Pillars of Creation (MIRI Image - Annotated)
This image of the Pillars of Creation, captured by Webb’s Mid-Infrared Instrument (MIRI), shows compass arrows, a scale bar, and a colour key for reference. The Pillars of Creation lie within the Eagle Nebula, which is also known as Messier 16 (M16).
The north and east compass arrows show the orientation of the image on the sky. Note that the relationship between north and east on the sky (as seen from below) is flipped relative to the direction arrows on a map of the ground (as seen from above).
The scale bar is labelled in light-years, which is the distance that light travels in one Earth-year. (It takes 2 years for light to travel a distance equal to the length of the scale bar.) One light-year is equal to about 9.46 trillion kilometres. The field of view shown in this image is approximately 7 light-years across.
This image shows invisible mid-infrared wavelengths of light that have been translated into visible-light colours. The colour key shows which MIRI filters were used when collecting the light. The colour of each filter name is the visible light colour used to represent the infrared light that passes through that filter.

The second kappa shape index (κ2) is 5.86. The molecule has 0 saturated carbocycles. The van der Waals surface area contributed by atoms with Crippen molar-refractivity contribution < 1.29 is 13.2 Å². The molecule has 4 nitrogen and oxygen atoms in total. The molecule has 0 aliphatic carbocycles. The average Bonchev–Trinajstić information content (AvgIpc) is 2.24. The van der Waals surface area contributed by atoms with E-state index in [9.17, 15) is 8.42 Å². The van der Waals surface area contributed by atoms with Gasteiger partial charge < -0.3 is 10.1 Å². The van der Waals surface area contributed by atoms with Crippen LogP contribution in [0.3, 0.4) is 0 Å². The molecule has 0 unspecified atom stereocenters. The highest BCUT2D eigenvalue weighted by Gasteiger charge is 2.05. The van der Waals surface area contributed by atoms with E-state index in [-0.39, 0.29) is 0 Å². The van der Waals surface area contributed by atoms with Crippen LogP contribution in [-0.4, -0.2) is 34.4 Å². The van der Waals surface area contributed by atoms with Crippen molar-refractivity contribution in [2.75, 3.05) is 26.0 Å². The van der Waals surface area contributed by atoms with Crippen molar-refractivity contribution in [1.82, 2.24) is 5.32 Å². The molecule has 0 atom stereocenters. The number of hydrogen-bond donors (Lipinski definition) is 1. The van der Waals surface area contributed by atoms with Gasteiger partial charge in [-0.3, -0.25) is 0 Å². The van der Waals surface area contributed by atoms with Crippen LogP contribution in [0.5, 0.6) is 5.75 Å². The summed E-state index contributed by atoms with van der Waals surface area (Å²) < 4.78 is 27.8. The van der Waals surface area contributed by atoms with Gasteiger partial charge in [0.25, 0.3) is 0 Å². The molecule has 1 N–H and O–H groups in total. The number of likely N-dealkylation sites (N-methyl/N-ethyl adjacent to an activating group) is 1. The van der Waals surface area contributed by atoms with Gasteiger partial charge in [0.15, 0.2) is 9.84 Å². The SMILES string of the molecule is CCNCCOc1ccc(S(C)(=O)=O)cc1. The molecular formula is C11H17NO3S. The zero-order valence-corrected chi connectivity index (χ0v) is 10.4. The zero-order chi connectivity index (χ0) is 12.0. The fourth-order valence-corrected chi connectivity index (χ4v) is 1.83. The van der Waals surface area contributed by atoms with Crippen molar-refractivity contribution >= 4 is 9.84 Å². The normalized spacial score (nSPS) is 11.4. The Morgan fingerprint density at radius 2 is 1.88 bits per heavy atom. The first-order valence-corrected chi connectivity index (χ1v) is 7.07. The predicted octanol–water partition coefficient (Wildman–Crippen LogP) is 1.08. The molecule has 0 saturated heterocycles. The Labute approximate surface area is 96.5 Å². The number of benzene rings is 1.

MIRI was contributed by ESA and NASA, with the instrument designed and built by a consortium of nationally funded European Institutes (The MIRI European Consortium) in partnership with JPL and the University of Arizona.
[Image Description: Titled James Webb Space Telescope, Pillars of Creation, M16. Graphic elements added to the image are compass arrows, scale bar, and colour key. Below the image is a colour key showing which MIRI filters were used to create the image and which visible-light colour is assigned to each filter.]Credit:
NASA, ESA, CSA, STScI; J. DePasquale (STScI), A. Pagan (STScI)
About the Image
|Release date:||28 October 2022, 16:00|
|Size:||1987 x 2194 px|